“America will never be forgiven for the killing of my innocent friends.”
Maria Chacon was walking home from school on December 20, 1989 when the first bomb hit the town of El Churillo. Her story seemed like the bombing just occurred yesterday, vividly remembering the sky getting really dark and mayhem breaking loose. She ran for cover in the nearest alleyway as soldiers sprayed the general public with shells of tech nines and AK-47’s. She saw mothers running after their children to make sure they were out the way of bullets while men were sacrificing their valuables and even lives to protect their family. Houses were on fire and helpless bodies covered the quiet street that she walked down a couple of minutes ago. When the bullets stopped and the soldiers disappeared, Jessica came out of hiding to find that her home country, Panama, was destroyed. She ran home as fast as she could until she spotted some familiar faces lying on the ground. Her friends from school still in their uniform lay dead on the street with two bullets each to their chest. She couldn’t help but cry but remembered that she had to find a safe place to go, in which her home was a couple blocks down.
This account is a typical memory of the many people that experienced and witnessed the horrid invasion of Panama by United States troops. In a plan to capture their president, Manuel Noriega, US troops were ordered to attack the country with bombs and powerful weapons on innocent people in order for Noriega to surrender and be held in US custody. After the US took Noriega into custody and realized that thousands of bodies were left in streets and open places, they rounded up the dead bodies and build a “mass burial ground” where they dumped the bodies in and set them on fire until it was ashes. After the invasion, nothing was said to reconcile or apologize for the deaths or conflict in the country.
How can an operation to capture a political leader end up leaving thousands of innocent people dead and injured? Was this act of violence justifiable to the citizens of Panama? Does America have some explaining to do?
According to the proposal of this invasion, which was called “Operation: Just Cause”, The U.S. felt that by capturing this evil “dictator”, Panamanian people will be saved from brutality, end the dangerous threat to Americans, freeing a country from a potential conflict, and restoring democracy to the country. This was in fact, not true and in order to understand how the US uses their power in order to go into different countries and stripped them for their personal interest.
The Panama Canal is a huge business in order to import and export goods throughout the world. This canal is in between the Atlantic and Pacific Ocean, making it and easier shortcut to get through Central America instead of circling around South America. It would make sense for a big power structure to come and control an asset of a country so by doing that, the U.S decided to train a Panamanian civilian and let him take on the job by giving the U.S. a cut of money keeping money for himself. When the U.S. finally took control over the canal and began using this to their advantage, they did not wan to have Noriega, who was now said to be dangerous and crazy, run the country. And just like any leader, giving up some of their reign and power was not going to happen to Noriega, so the U.S. decided to do it the hard way by bombings and killings.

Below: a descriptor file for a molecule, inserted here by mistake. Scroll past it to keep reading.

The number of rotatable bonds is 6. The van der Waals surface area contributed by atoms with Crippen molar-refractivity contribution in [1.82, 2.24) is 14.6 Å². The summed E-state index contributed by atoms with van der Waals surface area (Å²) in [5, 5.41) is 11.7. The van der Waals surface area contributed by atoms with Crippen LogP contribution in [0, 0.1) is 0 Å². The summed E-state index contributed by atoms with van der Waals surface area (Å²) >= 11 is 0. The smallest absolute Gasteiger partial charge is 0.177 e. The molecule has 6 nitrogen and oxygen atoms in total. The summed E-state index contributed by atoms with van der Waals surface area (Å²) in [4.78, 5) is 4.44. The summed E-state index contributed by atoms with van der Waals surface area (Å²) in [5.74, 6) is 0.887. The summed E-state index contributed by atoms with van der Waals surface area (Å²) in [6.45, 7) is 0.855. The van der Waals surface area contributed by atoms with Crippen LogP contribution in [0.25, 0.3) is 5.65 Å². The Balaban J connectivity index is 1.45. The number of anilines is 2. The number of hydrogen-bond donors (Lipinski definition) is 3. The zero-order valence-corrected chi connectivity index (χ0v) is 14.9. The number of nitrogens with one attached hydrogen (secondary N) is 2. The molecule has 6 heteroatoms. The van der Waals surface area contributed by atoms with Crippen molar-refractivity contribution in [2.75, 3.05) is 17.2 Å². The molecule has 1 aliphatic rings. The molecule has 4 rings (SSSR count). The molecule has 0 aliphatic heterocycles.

What was America trying to prove by stampeding through Panama and killing thousands of people? It was quite obvious that Panama had no type of military force to try and stop a first world country with the top military technology and power. What was the point of killing thousands of people? Were the people showing any type of actions that can make these troops believe that they were dangerous and that needed to be killed? This was a prime example of America showing superiority to the helpless people of Panama and making sure they knew who was boss.
The media did not make the invasion look like a troubled conflict between these two countries either. The invasion in the late 80’s was not even showed on television nor did people know what was going on in Central America at the time. This invasion solely took a couple of days but left the people and their land into shambles for the rest of their lives. An operation to invade a country to protect the lives of Americans should have been better publicized to the Americans to know that they were safe. Instead the U.S. did damage in a couple days without anyone really knowing.
Many stories like Maria’s are commonly told to generations and generations of Panamanian children whom parents felt like this invasion was left with many unanswered questions and innocent loved ones dead and injured. Victims and family members of the invasion are entitled to truth and peace from this horrific attack. Just like every other conflict that occurred around the world, there was some sort of justice that was served for the perpetrators and victims. The United States owes Panama explanations to this tragic event that occurred, regardless of how small the country is. This well-thought out plan to kill thousands all for one dictator was just to show how powerful America can be in order to get the things they want, and in this case it left many broken homes, and general hatred to the US.